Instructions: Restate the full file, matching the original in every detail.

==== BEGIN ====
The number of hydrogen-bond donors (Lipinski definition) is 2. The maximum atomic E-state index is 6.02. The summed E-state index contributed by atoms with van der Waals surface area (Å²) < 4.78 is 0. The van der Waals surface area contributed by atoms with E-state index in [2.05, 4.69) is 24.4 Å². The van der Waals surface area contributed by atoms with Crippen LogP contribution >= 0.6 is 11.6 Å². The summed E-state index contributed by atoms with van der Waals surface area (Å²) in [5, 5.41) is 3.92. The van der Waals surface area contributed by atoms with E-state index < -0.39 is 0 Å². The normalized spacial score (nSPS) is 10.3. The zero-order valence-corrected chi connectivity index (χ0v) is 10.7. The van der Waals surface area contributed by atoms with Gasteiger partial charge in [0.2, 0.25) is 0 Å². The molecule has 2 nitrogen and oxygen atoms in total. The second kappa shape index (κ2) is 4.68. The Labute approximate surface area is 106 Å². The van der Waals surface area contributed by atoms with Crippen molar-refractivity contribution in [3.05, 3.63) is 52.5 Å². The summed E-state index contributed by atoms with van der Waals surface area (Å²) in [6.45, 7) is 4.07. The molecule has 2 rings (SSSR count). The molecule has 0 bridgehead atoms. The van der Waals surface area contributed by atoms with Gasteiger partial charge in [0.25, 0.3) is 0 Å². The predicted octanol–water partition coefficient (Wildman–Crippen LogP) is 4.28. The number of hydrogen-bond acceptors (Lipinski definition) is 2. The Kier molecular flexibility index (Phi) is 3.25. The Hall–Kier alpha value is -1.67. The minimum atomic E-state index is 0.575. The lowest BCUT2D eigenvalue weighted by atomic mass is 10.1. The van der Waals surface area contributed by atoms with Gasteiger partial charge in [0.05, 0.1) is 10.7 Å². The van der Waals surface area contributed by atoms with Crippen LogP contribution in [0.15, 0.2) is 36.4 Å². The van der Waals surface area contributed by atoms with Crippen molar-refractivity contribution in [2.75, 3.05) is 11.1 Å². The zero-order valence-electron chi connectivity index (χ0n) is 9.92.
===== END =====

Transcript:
The number of hydrogen-bond donors (Lipinski definition) is 2. The maximum atomic E-state index is 6.02. The summed E-state index contributed by atoms with van der Waals surface area (Å²) < 4.78 is 0. The van der Waals surface area contributed by atoms with E-state index in [2.05, 4.69) is 24.4 Å². The van der Waals surface area contributed by atoms with Crippen LogP contribution >= 0.6 is 11.6 Å². The summed E-state index contributed by atoms with van der Waals surface area (Å²) in [5, 5.41) is 3.92. The van der Waals surface area contributed by atoms with E-state index < -0.39 is 0 Å². The normalized spacial score (nSPS) is 10.3. The zero-order valence-corrected chi connectivity index (χ0v) is 10.7. The van der Waals surface area contributed by atoms with Gasteiger partial charge in [0.2, 0.25) is 0 Å². The molecule has 2 nitrogen and oxygen atoms in total. The second kappa shape index (κ2) is 4.68. The Labute approximate surface area is 106 Å². The van der Waals surface area contributed by atoms with Crippen molar-refractivity contribution in [3.05, 3.63) is 52.5 Å². The summed E-state index contributed by atoms with van der Waals surface area (Å²) in [6.45, 7) is 4.07. The molecule has 2 rings (SSSR count). The molecule has 0 bridgehead atoms. The van der Waals surface area contributed by atoms with Gasteiger partial charge in [0.25, 0.3) is 0 Å². The predicted octanol–water partition coefficient (Wildman–Crippen LogP) is 4.28. The number of hydrogen-bond acceptors (Lipinski definition) is 2. The Kier molecular flexibility index (Phi) is 3.25. The Hall–Kier alpha value is -1.67. The minimum atomic E-state index is 0.575. The lowest BCUT2D eigenvalue weighted by atomic mass is 10.1. The van der Waals surface area contributed by atoms with Gasteiger partial charge in [0.05, 0.1) is 10.7 Å². The van der Waals surface area contributed by atoms with Crippen LogP contribution in [0.15, 0.2) is 36.4 Å². The van der Waals surface area contributed by atoms with Crippen molar-refractivity contribution in [2.75, 3.05) is 11.1 Å². The zero-order valence-electron chi connectivity index (χ0n) is 9.92.